This week’s #ICAEWchartoftheweek is on the UK rail industry’s finances for 2018-18, the subject of a recent report by the Office of Rail and Road.
Although the ORR tries to explain the way money flows through the industry (see below), with payments to and from the different players, we thought we would try and provide a high level overview that summarises the £20.5bn needed in total by the railways last year.
Broadly the train operating companies and Network Rail together generated £12.4bn in revenue, of which £9.8bn came from passenger fares. This is 60% of the total, with taxpayers contributing the balance of £8.1bn (40%) in the form of subsidies, public borrowing and losses by the state-owned Network Rail.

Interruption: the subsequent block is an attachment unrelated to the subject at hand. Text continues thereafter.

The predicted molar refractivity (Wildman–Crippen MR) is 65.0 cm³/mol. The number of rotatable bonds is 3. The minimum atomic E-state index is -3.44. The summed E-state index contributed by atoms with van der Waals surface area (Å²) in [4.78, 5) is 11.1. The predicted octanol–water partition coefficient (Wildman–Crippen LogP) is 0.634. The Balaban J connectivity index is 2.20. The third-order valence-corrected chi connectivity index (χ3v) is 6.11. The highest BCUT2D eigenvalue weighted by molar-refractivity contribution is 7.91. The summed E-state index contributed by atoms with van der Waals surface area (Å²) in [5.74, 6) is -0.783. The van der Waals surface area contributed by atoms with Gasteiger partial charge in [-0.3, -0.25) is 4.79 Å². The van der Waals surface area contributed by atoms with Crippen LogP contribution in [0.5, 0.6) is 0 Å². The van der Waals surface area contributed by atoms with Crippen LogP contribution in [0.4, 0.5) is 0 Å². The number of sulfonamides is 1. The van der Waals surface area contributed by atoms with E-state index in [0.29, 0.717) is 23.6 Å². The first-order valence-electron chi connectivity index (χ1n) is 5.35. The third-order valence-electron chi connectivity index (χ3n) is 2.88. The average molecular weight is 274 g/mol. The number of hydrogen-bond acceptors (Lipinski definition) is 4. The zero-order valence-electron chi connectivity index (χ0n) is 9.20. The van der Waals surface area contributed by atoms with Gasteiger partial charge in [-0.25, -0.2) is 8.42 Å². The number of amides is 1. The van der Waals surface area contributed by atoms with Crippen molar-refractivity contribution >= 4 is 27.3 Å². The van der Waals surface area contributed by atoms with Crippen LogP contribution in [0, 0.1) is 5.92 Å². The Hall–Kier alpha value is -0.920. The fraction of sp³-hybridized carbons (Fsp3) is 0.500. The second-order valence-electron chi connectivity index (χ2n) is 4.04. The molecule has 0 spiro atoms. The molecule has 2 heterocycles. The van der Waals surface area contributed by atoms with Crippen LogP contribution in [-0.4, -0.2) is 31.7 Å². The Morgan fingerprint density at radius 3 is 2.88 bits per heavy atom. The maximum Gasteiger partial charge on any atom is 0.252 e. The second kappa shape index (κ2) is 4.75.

This was used to fund £10.8bn in train company and Network Rail operational costs, £7.7bn in Network Rail capital expenditure and rolling stock leases, and £2.0bn in Network Rail debt interest. (This does not include the £1bn or so incurred in 2017-18 by the Department for Transport on the new HS2 line between London and Birmingham.)
With fares continuing to rise ahead of inflation, high levels of passenger dissatisfaction, and precarious finances, the railways are likely to continue to depend on government support for the foreseeable future.